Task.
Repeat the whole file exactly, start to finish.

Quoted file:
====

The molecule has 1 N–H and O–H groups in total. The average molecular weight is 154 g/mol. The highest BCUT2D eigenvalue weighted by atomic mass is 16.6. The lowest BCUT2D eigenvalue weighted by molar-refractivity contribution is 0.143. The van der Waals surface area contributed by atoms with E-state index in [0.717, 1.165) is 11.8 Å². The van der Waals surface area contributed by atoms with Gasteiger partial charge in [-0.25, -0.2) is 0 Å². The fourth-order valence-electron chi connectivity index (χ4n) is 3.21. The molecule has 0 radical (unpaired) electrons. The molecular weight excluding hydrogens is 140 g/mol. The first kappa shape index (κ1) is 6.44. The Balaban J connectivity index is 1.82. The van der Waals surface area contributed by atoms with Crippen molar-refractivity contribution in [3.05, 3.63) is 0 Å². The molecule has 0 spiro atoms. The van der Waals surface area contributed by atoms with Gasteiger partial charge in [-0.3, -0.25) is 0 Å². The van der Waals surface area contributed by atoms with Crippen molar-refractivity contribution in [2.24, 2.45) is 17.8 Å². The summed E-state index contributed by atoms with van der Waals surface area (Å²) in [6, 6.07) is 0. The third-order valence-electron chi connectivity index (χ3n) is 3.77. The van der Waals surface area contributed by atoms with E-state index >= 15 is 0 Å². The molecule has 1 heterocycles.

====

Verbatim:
The molecule has 1 N–H and O–H groups in total. The average molecular weight is 154 g/mol. The highest BCUT2D eigenvalue weighted by atomic mass is 16.6. The lowest BCUT2D eigenvalue weighted by molar-refractivity contribution is 0.143. The van der Waals surface area contributed by atoms with E-state index in [0.717, 1.165) is 11.8 Å². The van der Waals surface area contributed by atoms with Gasteiger partial charge in [-0.25, -0.2) is 0 Å². The fourth-order valence-electron chi connectivity index (χ4n) is 3.21. The molecule has 0 radical (unpaired) electrons. The molecular weight excluding hydrogens is 140 g/mol. The first kappa shape index (κ1) is 6.44. The Balaban J connectivity index is 1.82. The van der Waals surface area contributed by atoms with Crippen molar-refractivity contribution in [3.05, 3.63) is 0 Å². The molecule has 0 spiro atoms. The van der Waals surface area contributed by atoms with Gasteiger partial charge in [-0.3, -0.25) is 0 Å². The van der Waals surface area contributed by atoms with Crippen molar-refractivity contribution in [2.24, 2.45) is 17.8 Å². The summed E-state index contributed by atoms with van der Waals surface area (Å²) in [6, 6.07) is 0. The third-order valence-electron chi connectivity index (χ3n) is 3.77. The van der Waals surface area contributed by atoms with E-state index >= 15 is 0 Å². The molecule has 1 heterocycles.